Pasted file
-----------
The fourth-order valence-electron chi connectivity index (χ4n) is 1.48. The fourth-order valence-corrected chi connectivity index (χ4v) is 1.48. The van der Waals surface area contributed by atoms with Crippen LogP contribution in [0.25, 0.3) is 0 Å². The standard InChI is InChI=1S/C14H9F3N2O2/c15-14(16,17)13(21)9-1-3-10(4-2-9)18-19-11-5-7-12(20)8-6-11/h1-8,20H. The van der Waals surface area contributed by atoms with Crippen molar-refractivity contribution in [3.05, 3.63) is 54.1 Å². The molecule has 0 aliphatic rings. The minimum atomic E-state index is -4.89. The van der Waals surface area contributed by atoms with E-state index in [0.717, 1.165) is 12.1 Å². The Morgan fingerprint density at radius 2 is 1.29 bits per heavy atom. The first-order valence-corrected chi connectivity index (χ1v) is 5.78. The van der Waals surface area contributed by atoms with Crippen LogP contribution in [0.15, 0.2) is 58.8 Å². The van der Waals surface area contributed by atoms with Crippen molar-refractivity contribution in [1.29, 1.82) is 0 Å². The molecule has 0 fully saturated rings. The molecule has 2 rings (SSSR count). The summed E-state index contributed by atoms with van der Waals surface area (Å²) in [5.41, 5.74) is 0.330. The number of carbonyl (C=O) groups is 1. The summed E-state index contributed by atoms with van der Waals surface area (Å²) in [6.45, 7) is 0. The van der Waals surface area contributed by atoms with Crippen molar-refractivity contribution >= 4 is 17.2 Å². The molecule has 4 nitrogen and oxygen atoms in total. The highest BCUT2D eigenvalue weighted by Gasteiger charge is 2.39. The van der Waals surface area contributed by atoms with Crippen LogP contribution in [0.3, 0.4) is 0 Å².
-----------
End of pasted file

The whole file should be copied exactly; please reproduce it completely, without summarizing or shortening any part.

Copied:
The fourth-order valence-electron chi connectivity index (χ4n) is 1.48. The fourth-order valence-corrected chi connectivity index (χ4v) is 1.48. The van der Waals surface area contributed by atoms with Crippen LogP contribution in [0.25, 0.3) is 0 Å². The standard InChI is InChI=1S/C14H9F3N2O2/c15-14(16,17)13(21)9-1-3-10(4-2-9)18-19-11-5-7-12(20)8-6-11/h1-8,20H. The van der Waals surface area contributed by atoms with Crippen molar-refractivity contribution in [3.05, 3.63) is 54.1 Å². The molecule has 0 aliphatic rings. The minimum atomic E-state index is -4.89. The van der Waals surface area contributed by atoms with E-state index in [0.717, 1.165) is 12.1 Å². The Morgan fingerprint density at radius 2 is 1.29 bits per heavy atom. The first-order valence-corrected chi connectivity index (χ1v) is 5.78. The van der Waals surface area contributed by atoms with Crippen LogP contribution in [0.15, 0.2) is 58.8 Å². The van der Waals surface area contributed by atoms with Crippen molar-refractivity contribution in [1.29, 1.82) is 0 Å². The molecule has 0 fully saturated rings. The molecule has 2 rings (SSSR count). The summed E-state index contributed by atoms with van der Waals surface area (Å²) in [5.41, 5.74) is 0.330. The number of carbonyl (C=O) groups is 1. The summed E-state index contributed by atoms with van der Waals surface area (Å²) in [6.45, 7) is 0. The van der Waals surface area contributed by atoms with Crippen molar-refractivity contribution >= 4 is 17.2 Å². The molecule has 4 nitrogen and oxygen atoms in total. The highest BCUT2D eigenvalue weighted by Gasteiger charge is 2.39. The van der Waals surface area contributed by atoms with Crippen LogP contribution in [0.3, 0.4) is 0 Å².